It’s impossible to know exactly why a bass decides to eat something. But, through years of research and countless hours spent on the water, bass expert and Mississippi State University professor Hal Schramm has a pretty good idea of how bass eat. By picking Schramm’s brain and taking a look at these underwater photos, we can get a better understanding of how bass turn their prey into calories. The more savvy anglers among us should be able to convert this knowledge into a few more hook ups.
All photos by Eric Engbretson1 of 17
Bass are built for flashes of speed. Just how fast do these fish actually move? Schramm says that in bursts, they can exceed 3 body lengths per second. This means that in 1 second a 20 inch bass could travel 60 inches or about 5 feet.
What does this mean for the angler? If a bass really wants to hit that crankbait you’re ripping over a weedbed, he’ll be able to catch up to it no matter how fast you reel.2 of 17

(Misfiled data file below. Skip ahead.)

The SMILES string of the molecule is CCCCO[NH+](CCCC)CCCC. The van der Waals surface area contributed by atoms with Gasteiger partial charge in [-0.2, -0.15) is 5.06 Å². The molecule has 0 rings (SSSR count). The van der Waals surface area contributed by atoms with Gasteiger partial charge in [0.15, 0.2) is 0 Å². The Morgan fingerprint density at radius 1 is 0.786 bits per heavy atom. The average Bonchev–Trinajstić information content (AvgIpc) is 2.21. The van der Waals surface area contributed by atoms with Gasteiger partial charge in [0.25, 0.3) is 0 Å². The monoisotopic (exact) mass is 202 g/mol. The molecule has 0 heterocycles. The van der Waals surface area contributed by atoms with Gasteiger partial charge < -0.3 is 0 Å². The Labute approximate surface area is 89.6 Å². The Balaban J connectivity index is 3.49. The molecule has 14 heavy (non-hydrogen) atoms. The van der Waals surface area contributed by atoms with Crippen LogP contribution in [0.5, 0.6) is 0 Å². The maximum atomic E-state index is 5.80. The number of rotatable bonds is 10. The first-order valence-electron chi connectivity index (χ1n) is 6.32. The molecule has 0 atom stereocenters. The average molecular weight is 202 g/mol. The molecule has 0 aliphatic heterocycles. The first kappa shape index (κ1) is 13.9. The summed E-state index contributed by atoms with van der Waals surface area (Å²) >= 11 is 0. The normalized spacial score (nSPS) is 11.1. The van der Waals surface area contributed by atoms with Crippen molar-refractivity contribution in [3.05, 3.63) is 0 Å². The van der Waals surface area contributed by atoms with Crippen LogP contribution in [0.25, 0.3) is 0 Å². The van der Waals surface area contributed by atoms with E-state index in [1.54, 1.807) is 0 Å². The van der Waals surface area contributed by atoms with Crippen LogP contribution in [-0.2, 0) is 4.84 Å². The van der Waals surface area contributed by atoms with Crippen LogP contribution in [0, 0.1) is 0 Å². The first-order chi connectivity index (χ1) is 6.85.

2 Ways to Eat
Both largemouth and smallmouth bass feed in two ways: ambushing and chasing. Ambushing consists of a bass concealing himself in cover and then waiting for prey to swim by. Chasing bass cruise open water and run down their prey.3 of 17
When bass aren’t able to conceal themselves to ambush their prey, the next best option is to try to trap them. This is exactly what surface feeding is about. Bass try to trap their prey at the top of the water column, cutting the three dimensional world to two, and only offering a horizontal escape.4 of 17
Mouth Like a Vacuum
Bass create suction with their mouths when they open up to devour prey. By dropping their lower jaw and flaring their gills, bass are able to create a vacuum that draws in prey.
“It’s like sucking something up in a shop vac,” Schramm says. This suction mechanism gives bass a little bit of leeway in their strikes. If they slightly miss their prey on the strike, there’s still a good chance they’ll be able to suck in that unlucky shad or bluegill.5 of 17
According to Schramm, research has proven that bass eat prey fish headfirst. If they’re not able to eat their prey headfirst, they might grab their quarry, smash it, spit it out and then ingest it headfirst.
This means that you shouldn’t be afraid to fish that 10-inch worm with a single hook. When a bass hits it, he’s going to start with the head.
Source : .outdoorlife